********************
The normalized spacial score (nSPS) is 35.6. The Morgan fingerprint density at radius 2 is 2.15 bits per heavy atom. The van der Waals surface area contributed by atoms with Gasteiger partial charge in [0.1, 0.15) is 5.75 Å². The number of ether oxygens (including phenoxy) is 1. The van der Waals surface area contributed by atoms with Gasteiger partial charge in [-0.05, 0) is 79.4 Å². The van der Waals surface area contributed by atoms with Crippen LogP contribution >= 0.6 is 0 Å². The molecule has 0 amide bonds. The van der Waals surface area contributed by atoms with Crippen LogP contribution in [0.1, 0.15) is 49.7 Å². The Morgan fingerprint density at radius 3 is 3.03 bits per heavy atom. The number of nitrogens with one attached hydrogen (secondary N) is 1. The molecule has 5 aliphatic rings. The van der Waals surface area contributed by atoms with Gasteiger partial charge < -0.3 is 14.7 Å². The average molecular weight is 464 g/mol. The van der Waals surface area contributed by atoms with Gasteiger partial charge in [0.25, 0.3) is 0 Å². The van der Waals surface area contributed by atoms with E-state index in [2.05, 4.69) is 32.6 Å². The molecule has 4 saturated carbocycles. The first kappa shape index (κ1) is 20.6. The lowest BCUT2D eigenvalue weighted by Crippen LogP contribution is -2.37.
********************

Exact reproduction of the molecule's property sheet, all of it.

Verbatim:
The normalized spacial score (nSPS) is 35.6. The Morgan fingerprint density at radius 2 is 2.15 bits per heavy atom. The van der Waals surface area contributed by atoms with Gasteiger partial charge in [0.1, 0.15) is 5.75 Å². The number of ether oxygens (including phenoxy) is 1. The van der Waals surface area contributed by atoms with Gasteiger partial charge in [-0.05, 0) is 79.4 Å². The van der Waals surface area contributed by atoms with Crippen LogP contribution >= 0.6 is 0 Å². The molecule has 0 amide bonds. The van der Waals surface area contributed by atoms with Crippen LogP contribution in [0.1, 0.15) is 49.7 Å². The Morgan fingerprint density at radius 3 is 3.03 bits per heavy atom. The number of nitrogens with one attached hydrogen (secondary N) is 1. The molecule has 5 aliphatic rings. The van der Waals surface area contributed by atoms with Gasteiger partial charge < -0.3 is 14.7 Å². The average molecular weight is 464 g/mol. The van der Waals surface area contributed by atoms with Gasteiger partial charge in [0.25, 0.3) is 0 Å². The van der Waals surface area contributed by atoms with E-state index in [2.05, 4.69) is 32.6 Å². The molecule has 4 saturated carbocycles. The first kappa shape index (κ1) is 20.6. The lowest BCUT2D eigenvalue weighted by Crippen LogP contribution is -2.37.